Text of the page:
Brave Woman

Adventures of a future nurse-midwife

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Cheerful

Posted by Lucille on June 7, 2011 at 10:25 PM Comments comments (0)

We are tired, and things we want to do when we get back are starting to be a regular topic of conversation. People compare their prioritized lists, yearning for good food, hot showers, and constant electricity so much it's intoxicating. Personally, it is not that I don't like it here, or that I've seen enough, but just that I'm saturated. I have learned more things more quickly than I can ever remember doing in my life, and my ability to absorb anything else new is waning.

Our weary and homesick crew piled in the ambulance and prepared to tour the country and seek out the most exotic, once-in-a-lifetime experiences we could find. I had looked forward to travel week since before this whole thing began, but I hadn't realized how much we would have seen by that point and how strongly we would long for something familiar, and for a few minutes I worried that our 'vacation' would feel like a trudge to the finish line.

But then I remembered that our group leader is amazing.

As we pulled out onto the road, the ambulance hit the first bump, and we all hit our heads on the ceiling. Breaths were drawn, probably preparing to curse, and then our group leader started laughing. We looked up at her in surprise, and she just kept laughing, on and on for minutes, until we all started to laugh with her. She was relentlessly cheerful. Every time something happened (mud flew through the window, the toilet paper fell in a puddle, the back door flew open on the road), she started laughing, and soon we were all laughing so hard we could barely breathe. My tired and saturated brain has absorbed one more lesson: when you feel like you can't go farther, laugh. It looks like this week is going to be awesome after all.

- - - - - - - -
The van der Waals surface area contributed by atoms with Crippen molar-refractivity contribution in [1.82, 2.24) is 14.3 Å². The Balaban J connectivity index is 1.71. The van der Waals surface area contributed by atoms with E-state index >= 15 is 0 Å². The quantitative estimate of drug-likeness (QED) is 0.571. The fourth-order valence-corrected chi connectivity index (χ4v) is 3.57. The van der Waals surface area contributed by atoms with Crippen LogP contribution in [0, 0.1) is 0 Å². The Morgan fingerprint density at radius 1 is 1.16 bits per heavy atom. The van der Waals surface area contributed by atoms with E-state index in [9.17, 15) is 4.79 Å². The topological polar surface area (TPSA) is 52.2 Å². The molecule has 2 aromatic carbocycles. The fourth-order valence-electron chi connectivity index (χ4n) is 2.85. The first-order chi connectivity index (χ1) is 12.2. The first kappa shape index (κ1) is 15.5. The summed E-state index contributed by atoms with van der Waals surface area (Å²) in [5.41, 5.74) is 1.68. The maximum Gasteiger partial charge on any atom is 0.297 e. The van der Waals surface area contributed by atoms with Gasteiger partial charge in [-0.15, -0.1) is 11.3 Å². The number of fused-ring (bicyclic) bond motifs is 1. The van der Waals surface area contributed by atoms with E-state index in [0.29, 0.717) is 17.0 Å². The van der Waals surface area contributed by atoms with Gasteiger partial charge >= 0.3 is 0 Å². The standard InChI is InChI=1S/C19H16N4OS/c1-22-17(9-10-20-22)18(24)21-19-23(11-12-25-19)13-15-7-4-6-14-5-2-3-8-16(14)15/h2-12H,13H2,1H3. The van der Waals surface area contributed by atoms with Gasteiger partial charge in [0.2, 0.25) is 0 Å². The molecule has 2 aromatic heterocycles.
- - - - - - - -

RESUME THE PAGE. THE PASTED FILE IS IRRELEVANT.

Midwifery Revised

Posted by Lucille on June 7, 2011 at 10:20 PM Comments comments (0)

I spent a lot of time in the maternity unit on this trip, enough to be able to correct or at least shed more light on my first impressions. The rough nurse did not work there again. I did see him, a couple times, usually in outpatient trying to tell the Cuban doctors what to do. He reprimanded me for not greeting him. That's the funny thing about greetings, if I didn't greet you, you probably didn't greet me either. The head of maternity kept him out of her ward.

I did not see another woman catheterized after that first day, so I guess that is less routine than I had originally thought. I don't know why they catheterized that particular woman. By the few drops of urine that were released I can't believe it was necessary. Like a lot of things here, the procedures that are routine and the quality of care patients get depends a lot on the individual provider. There are women who have worked here for decades, meaning they probably completed their educations during the height of the industrialization of childbirth, and despite their good intentions I would rather give birth in the middle of the market place surrounded by goats and donkeys and poop than come near them. There are other women that deliver wonderful care. Okay, not wonderful by US standards, but for the conditions, resources, and education they have, the care they give their patients is remarkable. We witnessed several births that were truly empowering.

One of the things I had the most trouble with was what I had originally labeled infanticide. When a woman came in from the recovery room with a dead newborn, I looked away, but not before I recognized her as a woman I had worked with, who had seemed excited to have a baby. Angry, sad, and confused, I turned to the midwife as soon as she left. "Why don't the women feed their babies?"

"It's tradition."

I didn't say anything, but I was thinking, "What kind of messed up tradition is that?!" so she explained.

"You know that many babies die here,” she said. I nodded. "So there are some traditions we have to deal with that."